The University of Ghana and the European University Institute (EUI) have united their expertise to address Africa’s urgent need for a sustainable energy transition.
The joint initiative, “Climate Finance for Sustainability Energy Transition in Africa,” aims to explore funding options for implementing renewable energy solutions in developing countries, with a particular focus on sub-Saharan Africa.
Speaking exclusively to Univers Business, Director of the Institute of Statistical, Social Economic Research (ISSER) at the University of Ghana, Prof. Peter Quartey stressed on the significance of Ghana’s transition from conventional energy sources to harnessing the abundant solar power available in the region.
He called for increased funding and investments to facilitate the shift towards environmentally-friendly energy solutions.
“We have a lot of solar power, but we are not trapping and taking advantage of this,” Professor Quartey emphasized.
“This is a wake-up call to all of us. We need to commit resources over time and transition to more modern forms of energy that are environmentally friendly.”
According to Professor Quartey, the transition to sustainable energy sources requires proactive governmental measures.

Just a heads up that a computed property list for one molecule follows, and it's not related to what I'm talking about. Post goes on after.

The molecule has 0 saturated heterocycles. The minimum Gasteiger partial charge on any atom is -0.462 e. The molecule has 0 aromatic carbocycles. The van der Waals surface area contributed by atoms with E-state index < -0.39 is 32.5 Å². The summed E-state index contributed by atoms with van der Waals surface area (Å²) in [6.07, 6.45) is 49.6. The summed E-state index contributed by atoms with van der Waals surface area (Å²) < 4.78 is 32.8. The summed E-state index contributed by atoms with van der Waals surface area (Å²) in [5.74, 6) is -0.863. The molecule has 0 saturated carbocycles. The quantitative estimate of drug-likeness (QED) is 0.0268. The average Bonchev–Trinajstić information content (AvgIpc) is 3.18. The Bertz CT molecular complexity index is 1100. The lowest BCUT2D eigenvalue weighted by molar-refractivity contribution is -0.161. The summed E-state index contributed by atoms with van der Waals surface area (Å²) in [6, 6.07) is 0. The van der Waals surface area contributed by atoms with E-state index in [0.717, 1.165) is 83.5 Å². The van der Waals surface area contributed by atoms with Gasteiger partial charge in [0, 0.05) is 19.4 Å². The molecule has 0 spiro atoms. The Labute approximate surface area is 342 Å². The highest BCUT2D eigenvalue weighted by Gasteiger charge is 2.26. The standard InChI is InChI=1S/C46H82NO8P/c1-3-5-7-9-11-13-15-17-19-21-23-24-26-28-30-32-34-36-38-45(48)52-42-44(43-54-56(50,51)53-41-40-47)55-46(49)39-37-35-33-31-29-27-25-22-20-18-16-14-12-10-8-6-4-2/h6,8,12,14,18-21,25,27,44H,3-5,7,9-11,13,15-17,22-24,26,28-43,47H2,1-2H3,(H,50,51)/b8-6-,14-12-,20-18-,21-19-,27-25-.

He further underscored the importance of robust regulations and policies that encourage local content and increased government investment in the energy sector. Through this, Ghana can unlock the full potential of its resources and minimize reliance on foreign investors, which will in turn ensure greater returns for the nation.
Professor Kenneth Amaeshi, an expert in Transnational Governance at the European University Institute (EUI), revealed the purpose of the collaborative program.
He explained that the initiative’s aim to gain insights into sub-Saharan Africa’s perspectives on the global energy transition, with a specific focus on funding options for implementing sustainable energy solutions in developing countries.
“Africa must take ownership of its energy transition to address pressing challenges like poverty, health disparities, and gender inequalities. The awareness is growing, at least, we know that we need to transition, and that’s a good starting point. But we need to find a balanced approach to tackle all the pressing problems in Africa in relation to the required energy transition.”
Story by | Elizabeth Kabukie Ocansey| univers.ug.edu.gh